Monthly Archives: May 2010

Filming against the Odds Conference on 50 years of filmmaking in independent Africa: Call for papers, Deadline 31 July 2010


(From H-Afrilitcine)

FILMING AGAINST THE ODDS Indaba on 50 Years of Film in Independent Africa

CALL FOR PAPERS African Media Centre, University of Westminster, London, UK / LONDON AFRICAN FILM FESTIVAL Filming Against the Odds Conference, London, 27-28 November 2010

This is a call for papers from the African Media Centre at the University of Westminster for a one-day conference on 50 years of filmmaking in independent Africa. A half a century ago, Sub-Saharan Africa welcomed independence with a wave of optimism. A new cinema was born, championed by the Senegalese film-maker Ousmane Sembène. This new cinema would provide a conduit of expression for voiceless Africans – revealing social conditions and sharing stories. Sembène’s first short film, Borom Sarret, was a watershed. It reached a worldwide audience with a plot based on the tale of a poor cart driver whose tragic life mirrored the hazards facing many ordinary people. Borom Sarret’s issues became dominant themes in African cinema. Prior to political independence, colonial rule did not allow Africans to make their own films. African independence seems to have given the environment needed to produce African stories on the screen. Not only was political independence a subject in films, but the environment it created gave an added impetus to both independent and institutionally supported film-making in Africa.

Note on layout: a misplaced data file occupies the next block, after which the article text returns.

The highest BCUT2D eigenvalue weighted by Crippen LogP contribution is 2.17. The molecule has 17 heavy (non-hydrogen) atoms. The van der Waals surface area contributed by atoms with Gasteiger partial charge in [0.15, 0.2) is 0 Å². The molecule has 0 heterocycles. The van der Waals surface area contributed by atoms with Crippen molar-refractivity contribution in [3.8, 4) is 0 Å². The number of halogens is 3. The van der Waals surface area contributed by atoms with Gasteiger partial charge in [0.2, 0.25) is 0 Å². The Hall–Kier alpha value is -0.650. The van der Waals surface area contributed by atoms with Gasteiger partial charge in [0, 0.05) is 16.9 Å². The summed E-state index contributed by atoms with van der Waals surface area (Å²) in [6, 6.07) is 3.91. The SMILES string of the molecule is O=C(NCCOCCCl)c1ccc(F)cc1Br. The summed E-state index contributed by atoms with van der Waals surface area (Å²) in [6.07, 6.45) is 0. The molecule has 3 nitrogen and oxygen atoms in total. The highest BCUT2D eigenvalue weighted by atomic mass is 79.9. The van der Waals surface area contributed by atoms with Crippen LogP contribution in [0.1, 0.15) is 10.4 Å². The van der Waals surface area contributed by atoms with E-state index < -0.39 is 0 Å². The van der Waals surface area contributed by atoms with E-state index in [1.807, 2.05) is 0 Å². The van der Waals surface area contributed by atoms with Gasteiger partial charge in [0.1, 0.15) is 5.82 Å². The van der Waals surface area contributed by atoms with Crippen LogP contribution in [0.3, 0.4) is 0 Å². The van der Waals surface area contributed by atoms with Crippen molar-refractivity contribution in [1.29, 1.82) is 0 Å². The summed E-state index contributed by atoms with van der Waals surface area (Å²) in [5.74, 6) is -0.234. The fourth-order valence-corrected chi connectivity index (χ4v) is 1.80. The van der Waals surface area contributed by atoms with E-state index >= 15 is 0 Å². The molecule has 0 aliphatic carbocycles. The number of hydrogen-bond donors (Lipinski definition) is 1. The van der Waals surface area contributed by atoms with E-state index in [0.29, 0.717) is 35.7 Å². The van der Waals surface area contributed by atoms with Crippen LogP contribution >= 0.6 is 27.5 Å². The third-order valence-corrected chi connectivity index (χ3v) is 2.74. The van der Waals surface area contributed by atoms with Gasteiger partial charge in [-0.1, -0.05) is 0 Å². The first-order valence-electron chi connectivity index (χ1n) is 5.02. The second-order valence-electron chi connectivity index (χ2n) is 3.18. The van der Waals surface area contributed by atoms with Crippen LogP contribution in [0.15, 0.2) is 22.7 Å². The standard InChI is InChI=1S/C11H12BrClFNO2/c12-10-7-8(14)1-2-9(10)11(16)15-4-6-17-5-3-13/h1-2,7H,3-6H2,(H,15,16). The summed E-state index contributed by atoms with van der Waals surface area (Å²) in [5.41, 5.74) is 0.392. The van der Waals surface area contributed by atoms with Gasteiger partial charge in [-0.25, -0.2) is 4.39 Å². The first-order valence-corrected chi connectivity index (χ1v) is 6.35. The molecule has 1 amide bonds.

African filmmakers have produced stories that celebrate success and failure in their societies. African history, language and etymology are evident in the ways in which some filmmakers have sought an independent form to help indigenize the medium. Today, Nigeria has become the centre of a lucrative home video industry known as Nollywood. According to a recent UN statement, around 900 titles are released in Nigeria each year and bring revenue of about £100m, and Nigeria has surpassed Hollywood to become the world’s second largest film producer after Bollywood. Movies are made on the cheap and copies are exported, sold on the street, or distributed via increasing numbers of video clubs. The film-makers have to work fast and around the clock in their desperate attempt to fend off the pirates. The contemporary African film industry is clearly of global proportions.

 However, the questions that must be asked are: whose languages are spoken in African film? What are the patterns of stories that have been told so far? What formats do African filmmakers use? What themes? How has funding affected what is produced? What are the politics of film-making in Africa? Apart from development, education and entertainment, has film on the continent advanced the emancipation of Africans? What has been the relationship between political independence and African film?

The conference will include a session with leading African filmmakers. Papers may include, but are not necessarily limited to, the following: – Precolonial film in Africa – Contemporary and historical dimensions of film in Africa – Language and African film – African languages and film in Africa – Global, national, local aspects of film in Africa – Screen media Africa – Identity politics and the media in Africa – Film funding in Africa – Educational film in Africa – Politics and film in Africa – Distributing films in Africa – Style and aesthetics of African film – History of African film – Film audiences in Africa